SEGA turns historic moments into cave art
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Situated in the market and spa town of Knaresborough, this 12 acre site has been open to paying visitors since 1630, where families can embark on a woodland and riverside walk. Sir Henry Slingsby’s Long Walk is described by English Heritage as “one of the best” of its kind, with unspoilt views of the old forest, which even pet dogs are welcome to explore.
But arguably the main reason why this attraction has been drawing in guests since the 17th Century is to witness the rumoured birthplace of a legendary prophetess – the namesake of the cave.
Ursula Southeil, otherwise known as Mother Shipton, is thought to have been born inside the stoney cavern during a thunderstorm in 1488.
You may have heard of her name by pubs around the UK, one of which can be found in Knaresborough itself.
Born ugly, hunchbacked and with bulged eyes, sources at the time say that Ursula was a spawn of The Devil. Her mother was a 15-year-old orphan.
Despite her appearance, the young girl gained respect and grew up to become the town’s herbalist and soon revealed she could predict the future.
Her prophecies began small about the townspeople but eventually she foresaw outcomes of one of England’s most famous monarch’s King Henry VIII – one of which being his break from the Catholic Church and creation of the Church of England.
Legend also says that waters from the pools inside the Mother Shipton’s Cave can turn objects to stone.
The cave is also known for its impressive stalactites.
These natural formations are created from the dripping water which contain minerals that gradually grow overtime, giving them that bewitched impression.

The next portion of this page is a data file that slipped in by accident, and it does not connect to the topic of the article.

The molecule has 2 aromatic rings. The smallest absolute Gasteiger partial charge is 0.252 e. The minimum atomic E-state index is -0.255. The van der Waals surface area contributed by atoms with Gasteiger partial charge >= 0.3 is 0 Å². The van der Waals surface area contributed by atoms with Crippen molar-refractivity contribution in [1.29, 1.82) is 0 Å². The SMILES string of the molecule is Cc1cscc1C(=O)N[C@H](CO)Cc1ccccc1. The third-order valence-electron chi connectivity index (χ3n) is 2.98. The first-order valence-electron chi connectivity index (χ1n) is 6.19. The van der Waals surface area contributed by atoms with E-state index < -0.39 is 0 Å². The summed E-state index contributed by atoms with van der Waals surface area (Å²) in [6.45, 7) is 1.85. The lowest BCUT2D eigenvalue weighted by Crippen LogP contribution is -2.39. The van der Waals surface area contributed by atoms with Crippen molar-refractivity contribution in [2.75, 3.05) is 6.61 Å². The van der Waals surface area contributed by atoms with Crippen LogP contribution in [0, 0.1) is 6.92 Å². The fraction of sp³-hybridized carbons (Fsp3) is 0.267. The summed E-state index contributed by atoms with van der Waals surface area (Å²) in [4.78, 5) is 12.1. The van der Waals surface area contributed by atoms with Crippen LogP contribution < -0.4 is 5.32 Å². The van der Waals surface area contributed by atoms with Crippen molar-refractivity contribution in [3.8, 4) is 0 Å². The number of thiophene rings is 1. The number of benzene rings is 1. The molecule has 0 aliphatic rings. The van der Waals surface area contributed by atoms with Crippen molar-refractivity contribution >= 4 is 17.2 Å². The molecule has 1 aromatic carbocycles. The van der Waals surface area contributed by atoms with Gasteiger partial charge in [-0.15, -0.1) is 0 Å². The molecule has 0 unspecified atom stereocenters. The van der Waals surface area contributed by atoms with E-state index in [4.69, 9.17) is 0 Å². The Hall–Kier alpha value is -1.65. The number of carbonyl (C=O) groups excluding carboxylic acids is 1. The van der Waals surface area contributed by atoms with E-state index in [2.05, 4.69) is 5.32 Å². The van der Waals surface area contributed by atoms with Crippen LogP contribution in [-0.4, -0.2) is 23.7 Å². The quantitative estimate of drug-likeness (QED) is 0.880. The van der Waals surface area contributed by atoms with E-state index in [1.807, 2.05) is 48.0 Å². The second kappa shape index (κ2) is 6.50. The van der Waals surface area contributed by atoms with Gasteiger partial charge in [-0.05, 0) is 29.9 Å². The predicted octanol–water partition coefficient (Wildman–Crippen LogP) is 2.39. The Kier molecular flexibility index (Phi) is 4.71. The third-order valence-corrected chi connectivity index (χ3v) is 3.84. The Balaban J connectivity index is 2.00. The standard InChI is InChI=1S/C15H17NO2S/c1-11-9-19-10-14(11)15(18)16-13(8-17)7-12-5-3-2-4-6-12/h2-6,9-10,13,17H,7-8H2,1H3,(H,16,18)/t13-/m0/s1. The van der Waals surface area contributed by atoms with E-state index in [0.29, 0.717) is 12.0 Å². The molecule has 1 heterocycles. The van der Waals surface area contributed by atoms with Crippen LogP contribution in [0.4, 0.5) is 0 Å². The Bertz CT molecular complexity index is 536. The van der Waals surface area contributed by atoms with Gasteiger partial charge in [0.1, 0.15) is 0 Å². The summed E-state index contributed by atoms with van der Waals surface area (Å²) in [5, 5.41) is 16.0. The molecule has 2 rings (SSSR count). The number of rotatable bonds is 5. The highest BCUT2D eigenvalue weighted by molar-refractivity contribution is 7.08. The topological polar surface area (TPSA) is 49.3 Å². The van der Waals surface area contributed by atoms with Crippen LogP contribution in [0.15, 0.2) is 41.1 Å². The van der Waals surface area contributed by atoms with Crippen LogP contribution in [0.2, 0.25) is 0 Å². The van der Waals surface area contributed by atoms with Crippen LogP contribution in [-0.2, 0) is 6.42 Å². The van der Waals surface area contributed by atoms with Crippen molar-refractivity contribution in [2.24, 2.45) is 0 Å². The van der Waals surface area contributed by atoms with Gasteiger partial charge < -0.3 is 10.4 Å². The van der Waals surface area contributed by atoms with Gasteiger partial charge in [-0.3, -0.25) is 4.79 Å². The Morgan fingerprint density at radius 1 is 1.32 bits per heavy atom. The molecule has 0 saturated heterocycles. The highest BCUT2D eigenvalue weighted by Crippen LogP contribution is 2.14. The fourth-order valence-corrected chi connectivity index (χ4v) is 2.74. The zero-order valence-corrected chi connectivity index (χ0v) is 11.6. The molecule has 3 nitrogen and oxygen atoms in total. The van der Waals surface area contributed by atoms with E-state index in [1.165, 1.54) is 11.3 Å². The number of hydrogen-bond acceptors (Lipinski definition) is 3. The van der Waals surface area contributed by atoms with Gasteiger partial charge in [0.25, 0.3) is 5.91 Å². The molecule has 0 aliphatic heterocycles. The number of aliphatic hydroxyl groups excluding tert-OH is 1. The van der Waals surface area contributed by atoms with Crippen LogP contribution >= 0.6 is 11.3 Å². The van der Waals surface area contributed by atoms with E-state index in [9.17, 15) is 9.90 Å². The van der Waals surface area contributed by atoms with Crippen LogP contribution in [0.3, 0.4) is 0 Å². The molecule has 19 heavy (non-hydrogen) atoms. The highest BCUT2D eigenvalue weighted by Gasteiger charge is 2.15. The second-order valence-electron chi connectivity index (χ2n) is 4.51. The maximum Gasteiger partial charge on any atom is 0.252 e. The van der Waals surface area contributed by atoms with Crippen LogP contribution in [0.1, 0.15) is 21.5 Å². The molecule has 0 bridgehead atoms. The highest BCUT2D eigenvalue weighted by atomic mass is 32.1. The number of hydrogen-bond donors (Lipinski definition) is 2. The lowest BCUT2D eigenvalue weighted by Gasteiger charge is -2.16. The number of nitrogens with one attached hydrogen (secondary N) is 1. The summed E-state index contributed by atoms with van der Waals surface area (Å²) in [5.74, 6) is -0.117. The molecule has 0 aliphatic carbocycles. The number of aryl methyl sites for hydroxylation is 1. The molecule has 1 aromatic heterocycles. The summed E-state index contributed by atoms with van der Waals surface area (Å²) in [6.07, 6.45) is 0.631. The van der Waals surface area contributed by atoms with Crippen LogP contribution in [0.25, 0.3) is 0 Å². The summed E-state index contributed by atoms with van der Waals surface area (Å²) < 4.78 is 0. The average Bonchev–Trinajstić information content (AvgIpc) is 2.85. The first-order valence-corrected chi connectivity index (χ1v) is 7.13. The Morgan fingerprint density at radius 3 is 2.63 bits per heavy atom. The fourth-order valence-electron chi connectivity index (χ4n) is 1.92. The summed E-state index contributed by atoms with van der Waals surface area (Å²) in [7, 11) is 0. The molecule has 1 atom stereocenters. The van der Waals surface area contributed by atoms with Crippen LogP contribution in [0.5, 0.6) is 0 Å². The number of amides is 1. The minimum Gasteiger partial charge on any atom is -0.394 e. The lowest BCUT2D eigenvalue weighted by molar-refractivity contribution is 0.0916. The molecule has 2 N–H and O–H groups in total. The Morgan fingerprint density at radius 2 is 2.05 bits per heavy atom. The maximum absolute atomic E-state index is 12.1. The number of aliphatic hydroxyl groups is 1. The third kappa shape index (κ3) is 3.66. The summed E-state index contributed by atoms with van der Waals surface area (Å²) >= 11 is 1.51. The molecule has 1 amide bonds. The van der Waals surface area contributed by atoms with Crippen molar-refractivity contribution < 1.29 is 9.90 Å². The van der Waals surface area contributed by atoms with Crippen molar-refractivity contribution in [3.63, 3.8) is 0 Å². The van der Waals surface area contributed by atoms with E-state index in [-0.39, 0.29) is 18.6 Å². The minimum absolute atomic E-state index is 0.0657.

Just outside of the cave is the Petrifying Well, where visitors can view several small teddy bears that have been left to turn into a stoney form.
Don’t pass on your chance at the wishing well, a tradition by passersby for over 300 years, with several people confirming their wishes had been granted.
For historical buffs, a museum of artefacts donated by famous celebrities can be viewed including a statue of Ursual herself.
You can also buy a stone teddy bear and bottles of wishing well water from the gift shop.
With more than 65,000 visitors a year, it’s no surprise that Mother Shipton’s Cave has stood the tests of time and remained open for nearly four centuries.
Mother Shipton’s Cave and park is open every day until October 31.
During term time, entry will cost £25 per car or £8 per pedestrian weekdays or £30 per car or £10 per pedestrian weekends.
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